“It has saved time, reduced the possibility of mistakes being made during data entry, and improved our effectiveness,” Langius sums up.
It’s now the turn of North American plants within the group to benefit, with Filtrair in the Netherlands directly assisting them as they move more substantially onto the world stage, reports Langius.
“We’re delighted with the results we’ve seen here in Heerenveen,” he concludes. “We’re now rolling out to North America and our other facilities around the world, and anticipate similar gains.”

No comments
The Top Plant program honors outstanding manufacturing facilities in North America. View the 2013 Top Plant.
The Product of the Year program recognizes products newly released in the manufacturing industries.
The Engineering Leaders Under 40 program identifies and gives recognition to young engineers who...
A cool solution: Collaboration, chemistry leads to foundry coat product development; See the 2015 Product of the Year Finalists
Raising the standard: What's new with NFPA 70E; A global view of manufacturing; Maintenance data; Fit bearings properly
Sister act: Building on their father's legacy, a new generation moves Bales Metal Surface Solutions forward; Meet the 2015 Engineering Leaders Under 40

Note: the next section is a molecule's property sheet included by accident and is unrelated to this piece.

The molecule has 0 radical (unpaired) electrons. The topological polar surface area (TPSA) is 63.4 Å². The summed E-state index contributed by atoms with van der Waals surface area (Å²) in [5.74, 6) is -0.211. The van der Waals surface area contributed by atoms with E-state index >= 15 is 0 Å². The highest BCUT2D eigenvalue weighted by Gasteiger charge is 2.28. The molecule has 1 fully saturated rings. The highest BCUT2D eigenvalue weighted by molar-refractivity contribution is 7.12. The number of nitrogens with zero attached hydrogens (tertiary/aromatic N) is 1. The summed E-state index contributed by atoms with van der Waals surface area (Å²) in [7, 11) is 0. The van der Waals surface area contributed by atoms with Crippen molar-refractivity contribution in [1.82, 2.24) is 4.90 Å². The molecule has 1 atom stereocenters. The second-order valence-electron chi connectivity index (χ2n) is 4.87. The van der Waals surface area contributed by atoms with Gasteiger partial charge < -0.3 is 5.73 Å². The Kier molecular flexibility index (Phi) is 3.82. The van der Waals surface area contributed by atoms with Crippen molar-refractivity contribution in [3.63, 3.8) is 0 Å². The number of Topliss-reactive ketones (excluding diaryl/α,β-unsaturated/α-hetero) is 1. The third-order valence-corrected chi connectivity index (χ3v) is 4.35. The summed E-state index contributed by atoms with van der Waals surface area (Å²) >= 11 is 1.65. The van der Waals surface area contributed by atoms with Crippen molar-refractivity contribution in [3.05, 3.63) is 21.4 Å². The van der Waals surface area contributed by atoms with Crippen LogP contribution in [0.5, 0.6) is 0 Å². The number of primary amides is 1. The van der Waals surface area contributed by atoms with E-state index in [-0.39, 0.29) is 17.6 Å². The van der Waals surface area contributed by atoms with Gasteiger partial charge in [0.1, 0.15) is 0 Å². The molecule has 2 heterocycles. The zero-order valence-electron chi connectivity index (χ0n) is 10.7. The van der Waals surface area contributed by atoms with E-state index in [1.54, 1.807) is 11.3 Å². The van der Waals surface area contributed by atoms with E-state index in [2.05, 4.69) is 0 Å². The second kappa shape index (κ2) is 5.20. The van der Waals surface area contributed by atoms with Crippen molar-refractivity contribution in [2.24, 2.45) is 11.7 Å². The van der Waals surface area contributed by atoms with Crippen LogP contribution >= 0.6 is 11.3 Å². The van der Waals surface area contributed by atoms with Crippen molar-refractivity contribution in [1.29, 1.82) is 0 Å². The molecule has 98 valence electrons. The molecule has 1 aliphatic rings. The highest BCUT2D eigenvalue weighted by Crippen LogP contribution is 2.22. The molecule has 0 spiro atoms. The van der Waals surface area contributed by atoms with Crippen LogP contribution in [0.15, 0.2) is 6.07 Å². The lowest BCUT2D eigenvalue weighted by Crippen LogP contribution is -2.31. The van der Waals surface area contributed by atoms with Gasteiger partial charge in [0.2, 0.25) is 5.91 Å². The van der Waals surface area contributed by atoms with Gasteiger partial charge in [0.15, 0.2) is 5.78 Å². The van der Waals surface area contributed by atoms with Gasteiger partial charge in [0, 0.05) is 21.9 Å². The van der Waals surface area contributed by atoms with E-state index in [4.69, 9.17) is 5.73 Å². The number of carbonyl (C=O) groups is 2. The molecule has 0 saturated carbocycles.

Cyber security cost-efficient for industrial control systems; Extracting full value from operational data; Managing cyber security risks
Drilling for Big Data: Managing the flow of information; Big data drilldown series: Challenge and opportunity; OT to IT: Creating a circle of improvement; Industry loses best workers, again
Pipeline vulnerabilities? Securing hydrocarbon transit; Predictive analytics hit the mainstream; Dirty pipelines decrease flow, production—pig your line; Ensuring pipeline physical and cyber security
Upgrading secondary control systems; Keeping enclosures conditioned; Diagnostics increase equipment uptime; Mechatronics simplifies machine design